Part of the appeal of dive watches is those big numbers on the dial, demonstrating just how over-engineered the watch is and how well the precious contents of the case can be preserved from the evils of the outside world. But, I hear you ask, what about the evils that got in there when the watch was being made or serviced? If we are taking over-engineering to its limits then surely the workshop’s atmosphere, regulated and filtered though it might be, has to be eliminated?
Back in 2012, Cartier unveiled their second concept watch – the ID Two. Alongside an impressive array of technical innovations, one thing was missing… any air inside the case. With a vacuum measured at 99.5%, no screws are required to hold the back on, it is literally sucked onto the watch. According to Cartier, 80% of the energy lost at the balance wheel is due to air friction and so removing the air allows the balance to be kept in motion using far less power. This, along with its many other tricks, allows the ID Two a jaw-dropping 32 days of power reserve. You can read more about the ID Two here.
Such achievements, using cutting edge materials science, seem futuristic to us even today, but the idea of creating a vacuum inside a timekeeper is not a new one. Clocks had their first vacuum-housed regulator as early as 1921 and on January 5, 1966 an entire watch company was launched premised on just this one idea.
In 1921, British railway engineer William Hamilton and horologist Frank Hope-Jones designed the Shortt–Synchronome free pendulum clock. A “master” pendulum swung free in a vacuum tank while being linked to a “slave” pendulum clock by electromagnets. These were the most accurate pendulum clocks ever commercially produced and the first clock to be more accurate than the Earth itself, being used in 1926 to detect tiny seasonal changes in the earth’s rotation rate. They were not surpassed in accuracy until the arrival of quartz.
The transition to wrist watches came four decades later, but the aim was a little different. Around 1960, Hans Ulrich Klingenberg, a salesman for Glycine came up with the idea of evacuating a wristwatch case. There is no evidence that the aim was to reduce air resistance in the same way as the Shortt–Synchronome clock and the contemporary Cartier ID Two, rather the purpose was to remove dust, moisture, contaminants and oxygen and to prevent their re-entry. This is not a trivial distinction compared to water resistance. Water molecules are much larger than air molecules and so a watch can be 30m water resistant and yet be unable to sustain a vacuum. It’s all down to the gaskets and quality of seal. Klingenberg designed a one-piece case with a flat crystal that was held against a thick O-ring gasket by specially designed bezel clamps. This was combined with an oversized crown fitted with three O-rings. He also developed a special hand-held device to allow the vacuum inside the watch to be re-established after service, an interval he recommended every five to eight years.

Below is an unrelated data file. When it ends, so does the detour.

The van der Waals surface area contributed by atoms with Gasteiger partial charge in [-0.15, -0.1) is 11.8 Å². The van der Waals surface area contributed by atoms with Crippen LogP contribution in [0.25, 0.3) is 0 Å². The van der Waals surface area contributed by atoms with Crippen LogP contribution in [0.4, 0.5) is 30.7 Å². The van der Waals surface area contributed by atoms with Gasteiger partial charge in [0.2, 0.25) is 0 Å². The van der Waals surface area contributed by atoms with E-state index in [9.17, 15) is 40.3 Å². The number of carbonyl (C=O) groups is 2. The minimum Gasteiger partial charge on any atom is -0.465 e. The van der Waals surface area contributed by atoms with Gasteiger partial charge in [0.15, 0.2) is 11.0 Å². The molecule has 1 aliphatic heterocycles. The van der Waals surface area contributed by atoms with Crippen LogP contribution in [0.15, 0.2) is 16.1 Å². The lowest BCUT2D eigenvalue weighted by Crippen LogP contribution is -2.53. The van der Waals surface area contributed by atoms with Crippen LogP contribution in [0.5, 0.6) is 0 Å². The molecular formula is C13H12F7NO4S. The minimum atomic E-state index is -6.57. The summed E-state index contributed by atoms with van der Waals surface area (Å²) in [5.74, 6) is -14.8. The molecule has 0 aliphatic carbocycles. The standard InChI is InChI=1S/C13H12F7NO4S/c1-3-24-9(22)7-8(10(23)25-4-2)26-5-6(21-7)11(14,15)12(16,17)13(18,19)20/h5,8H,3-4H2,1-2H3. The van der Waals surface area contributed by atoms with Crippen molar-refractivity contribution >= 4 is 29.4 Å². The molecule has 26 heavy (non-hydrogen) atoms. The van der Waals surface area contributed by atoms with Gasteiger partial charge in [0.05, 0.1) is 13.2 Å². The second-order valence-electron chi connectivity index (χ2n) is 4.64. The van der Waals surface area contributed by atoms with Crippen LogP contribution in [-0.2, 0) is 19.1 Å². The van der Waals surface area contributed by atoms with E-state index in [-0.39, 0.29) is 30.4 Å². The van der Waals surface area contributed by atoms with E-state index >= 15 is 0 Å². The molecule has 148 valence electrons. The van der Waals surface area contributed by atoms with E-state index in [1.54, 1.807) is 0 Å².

The vacuum system was initially used by Glycine, but on January 5, 1966, the day after the expiry of the Statut Horloger (a protectionist cartel that made it difficult to set up new watch companies in Switzerland), Klingenberg set up the Vacuum Chronometer Corporation. Watches were produced for a number of brands including Glycine, Croton, Waltham and Dugena all recognisable by the bezel clamps at 12 and 6 o’clock, but in 1967 Klingenberg changed the name of his company to Century Time Gems and produced watches under his own name. The logo he chose was a stylised illustration of the “Magdeburg hemispheres”, a 17th century experiment to prove the power of air pressure in which two copper bowls could not be separated by two teams of eight carthorses once the air had been removed.
Vacuum watches housed a variety of movements. The early Glycines used the ETA 2638, while later Century models upgraded to high-beat movements such as the ETA 2837. To comply with the chronometer aspect of the company’s original name, it is said that Klingenberg paid extra to have COSC test the watches fully assembled and evacuated rather than as de-cased movements – quite a radical approach for the time.
While an air-free environment may well have led to better accuracy over the long term along with longer service intervals, it was a feature that the rest of the watch industry failed to recognise as necessary. Like a number of other innovative advances in watchmaking achieved in the late 1960s, it was swept away by the easy accuracy of quartz. Hans Ulrich Klingenberg’s vacuum ideas may have died in the early ’70s but his company survived with the founder’s fertile imagination turning to case construction. Ever in search of the perfect watch he was one of the first manufactures to use boron carbide, a material resurrected by IWC in 2015, before moving on to cases made from corundum, (sapphire) pre-empting the likes of Richard Mille, Hublot, etc. by decades. A man ahead of his time, his ghost must be comforted by Cartier’s rarefied vision of watchmaking’s future.